STORM I was hosting the [CBS News morning program] The Early Show, so I was on the sideline. When you watched the halftime show in person, you didn't notice the "wardrobe malfunction." That was something that people saw on television. But if you were there, you were thinking, "Wow, what a great performance." And so the next thing I know, I see this absolute rush of people from the pressroom who had seen it on TV, just this huge sea of reporters going toward Justin Timberlake. And I'm like, "Why are all these people talking to Justin Timberlake?"
MCMANUS I actually didn't see it live because I was walking from our office trailer back into the production truck. As I was heading up the steps to the truck, one of our technicians said, "Did you see what happened in the halftime show? Justin Timberlake pulled off Janet Jackson's bra." And I thought, "Oh my God, that can't be good." About four minutes later we had the second-half kickoff. None of us in the truck realized the impact of what had happened. But I started getting calls from Gil Schwartz and LeslieAnne Wade, our publicists, saying that this is starting to blow up. This is before the days of social media. There was no Twitter or Instagram or Facebook, so it developed much more slowly than it would have today. Now, it would've been an instantaneous event that would have blown up the Internet.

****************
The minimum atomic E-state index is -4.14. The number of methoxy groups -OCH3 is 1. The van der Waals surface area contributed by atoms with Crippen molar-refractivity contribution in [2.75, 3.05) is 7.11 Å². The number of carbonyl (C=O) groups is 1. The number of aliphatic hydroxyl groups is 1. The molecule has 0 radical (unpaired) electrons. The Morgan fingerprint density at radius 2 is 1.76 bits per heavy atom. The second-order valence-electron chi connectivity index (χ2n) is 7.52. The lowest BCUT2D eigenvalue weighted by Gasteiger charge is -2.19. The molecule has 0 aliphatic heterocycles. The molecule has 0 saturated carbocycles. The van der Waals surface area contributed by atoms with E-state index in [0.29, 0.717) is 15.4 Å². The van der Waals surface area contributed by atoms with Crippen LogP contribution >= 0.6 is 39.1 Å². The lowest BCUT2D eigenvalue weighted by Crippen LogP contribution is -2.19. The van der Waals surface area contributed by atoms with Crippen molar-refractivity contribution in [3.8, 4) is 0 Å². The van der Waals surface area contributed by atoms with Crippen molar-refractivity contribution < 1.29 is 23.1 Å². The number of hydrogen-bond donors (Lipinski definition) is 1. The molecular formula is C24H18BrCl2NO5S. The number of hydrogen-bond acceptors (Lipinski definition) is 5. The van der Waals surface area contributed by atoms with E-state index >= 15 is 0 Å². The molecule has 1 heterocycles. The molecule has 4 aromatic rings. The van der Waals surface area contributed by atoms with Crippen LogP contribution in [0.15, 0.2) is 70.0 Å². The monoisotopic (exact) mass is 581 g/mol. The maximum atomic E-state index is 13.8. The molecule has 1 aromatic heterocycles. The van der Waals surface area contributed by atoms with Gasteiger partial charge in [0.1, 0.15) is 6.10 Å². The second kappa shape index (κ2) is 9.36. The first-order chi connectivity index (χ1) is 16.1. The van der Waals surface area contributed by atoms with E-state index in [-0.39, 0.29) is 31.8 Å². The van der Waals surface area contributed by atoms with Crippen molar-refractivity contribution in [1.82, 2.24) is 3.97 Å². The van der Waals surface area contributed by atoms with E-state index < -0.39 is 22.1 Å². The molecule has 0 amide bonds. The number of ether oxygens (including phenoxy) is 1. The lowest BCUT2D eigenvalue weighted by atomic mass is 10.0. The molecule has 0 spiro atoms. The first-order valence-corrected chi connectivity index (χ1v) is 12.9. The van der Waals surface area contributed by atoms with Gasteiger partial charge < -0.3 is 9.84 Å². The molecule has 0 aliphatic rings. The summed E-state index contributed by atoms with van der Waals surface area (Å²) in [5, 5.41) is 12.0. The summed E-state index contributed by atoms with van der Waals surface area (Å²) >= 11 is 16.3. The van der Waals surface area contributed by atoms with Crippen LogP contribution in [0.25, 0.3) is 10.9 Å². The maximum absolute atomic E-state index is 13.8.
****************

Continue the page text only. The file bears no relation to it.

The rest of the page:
Viewership increased when Jackson took the stage in 1993 at the Rose Bowl. (STEVE GRANITZ/WIREIMAGE)
VISSER I can remember being in the trailer at halftime, and I just remember the mania. Was it intentional? Was it an accident?
MICHAEL POWELL president, NCTA; former FCC chairman
"Wardrobe malfunction" is a funny pop culture reference now. At the time, it was taken enormously seriously. I sat through the longest congressional hearings of my career — nine hours — on this subject. There was an effort to re-establish firmer television standards. And it was Republicans and Democrats alike. It was not the right wing; it was not the Christian conservatives. It was America. My belief — and our investigation led me to be pretty convinced — is that it was all very calculated. He was as much a part of it as she was. There were a lot of people [in Congress] who wanted the law to go after him and her personally. I was vehemently opposed to that. The idea of going after artists offended me.